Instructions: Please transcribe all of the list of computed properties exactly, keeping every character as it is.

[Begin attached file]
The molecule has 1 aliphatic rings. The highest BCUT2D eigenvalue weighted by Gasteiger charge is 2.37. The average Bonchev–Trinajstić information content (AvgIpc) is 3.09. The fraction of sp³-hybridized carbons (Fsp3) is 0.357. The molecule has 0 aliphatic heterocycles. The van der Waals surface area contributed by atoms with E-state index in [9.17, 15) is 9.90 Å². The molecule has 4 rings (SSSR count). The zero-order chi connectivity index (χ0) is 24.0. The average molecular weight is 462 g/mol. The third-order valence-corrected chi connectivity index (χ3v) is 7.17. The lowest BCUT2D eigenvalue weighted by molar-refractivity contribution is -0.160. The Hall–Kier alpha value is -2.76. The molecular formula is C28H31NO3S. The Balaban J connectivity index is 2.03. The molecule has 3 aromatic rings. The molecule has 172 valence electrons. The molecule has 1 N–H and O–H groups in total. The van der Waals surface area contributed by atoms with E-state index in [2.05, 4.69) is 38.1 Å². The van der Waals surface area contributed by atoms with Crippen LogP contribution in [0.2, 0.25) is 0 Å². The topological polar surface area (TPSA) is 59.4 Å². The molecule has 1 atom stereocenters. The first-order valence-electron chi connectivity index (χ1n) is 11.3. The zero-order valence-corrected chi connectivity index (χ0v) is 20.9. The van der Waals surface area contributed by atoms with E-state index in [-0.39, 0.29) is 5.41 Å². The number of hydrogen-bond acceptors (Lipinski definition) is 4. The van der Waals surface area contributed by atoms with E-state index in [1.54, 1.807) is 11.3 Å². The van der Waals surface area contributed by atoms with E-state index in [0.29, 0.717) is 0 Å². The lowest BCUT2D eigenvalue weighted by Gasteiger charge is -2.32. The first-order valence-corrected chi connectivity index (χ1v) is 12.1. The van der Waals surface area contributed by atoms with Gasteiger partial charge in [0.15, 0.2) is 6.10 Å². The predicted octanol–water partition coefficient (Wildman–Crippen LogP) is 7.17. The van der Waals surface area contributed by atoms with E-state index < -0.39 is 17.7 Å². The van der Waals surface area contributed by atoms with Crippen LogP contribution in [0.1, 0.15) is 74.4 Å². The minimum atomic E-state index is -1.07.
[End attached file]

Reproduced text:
The molecule has 1 aliphatic rings. The highest BCUT2D eigenvalue weighted by Gasteiger charge is 2.37. The average Bonchev–Trinajstić information content (AvgIpc) is 3.09. The fraction of sp³-hybridized carbons (Fsp3) is 0.357. The molecule has 0 aliphatic heterocycles. The van der Waals surface area contributed by atoms with E-state index in [9.17, 15) is 9.90 Å². The molecule has 4 rings (SSSR count). The zero-order chi connectivity index (χ0) is 24.0. The average molecular weight is 462 g/mol. The third-order valence-corrected chi connectivity index (χ3v) is 7.17. The lowest BCUT2D eigenvalue weighted by molar-refractivity contribution is -0.160. The Hall–Kier alpha value is -2.76. The molecular formula is C28H31NO3S. The Balaban J connectivity index is 2.03. The molecule has 3 aromatic rings. The molecule has 172 valence electrons. The molecule has 1 N–H and O–H groups in total. The van der Waals surface area contributed by atoms with E-state index in [2.05, 4.69) is 38.1 Å². The van der Waals surface area contributed by atoms with Crippen LogP contribution in [0.2, 0.25) is 0 Å². The topological polar surface area (TPSA) is 59.4 Å². The molecule has 1 atom stereocenters. The first-order valence-electron chi connectivity index (χ1n) is 11.3. The zero-order valence-corrected chi connectivity index (χ0v) is 20.9. The van der Waals surface area contributed by atoms with E-state index in [-0.39, 0.29) is 5.41 Å². The number of hydrogen-bond acceptors (Lipinski definition) is 4. The van der Waals surface area contributed by atoms with E-state index in [1.54, 1.807) is 11.3 Å². The van der Waals surface area contributed by atoms with E-state index in [0.29, 0.717) is 0 Å². The lowest BCUT2D eigenvalue weighted by Gasteiger charge is -2.32. The first-order valence-corrected chi connectivity index (χ1v) is 12.1. The van der Waals surface area contributed by atoms with Gasteiger partial charge in [0.15, 0.2) is 6.10 Å². The predicted octanol–water partition coefficient (Wildman–Crippen LogP) is 7.17. The van der Waals surface area contributed by atoms with E-state index < -0.39 is 17.7 Å². The van der Waals surface area contributed by atoms with Crippen LogP contribution in [0.1, 0.15) is 74.4 Å². The minimum atomic E-state index is -1.07.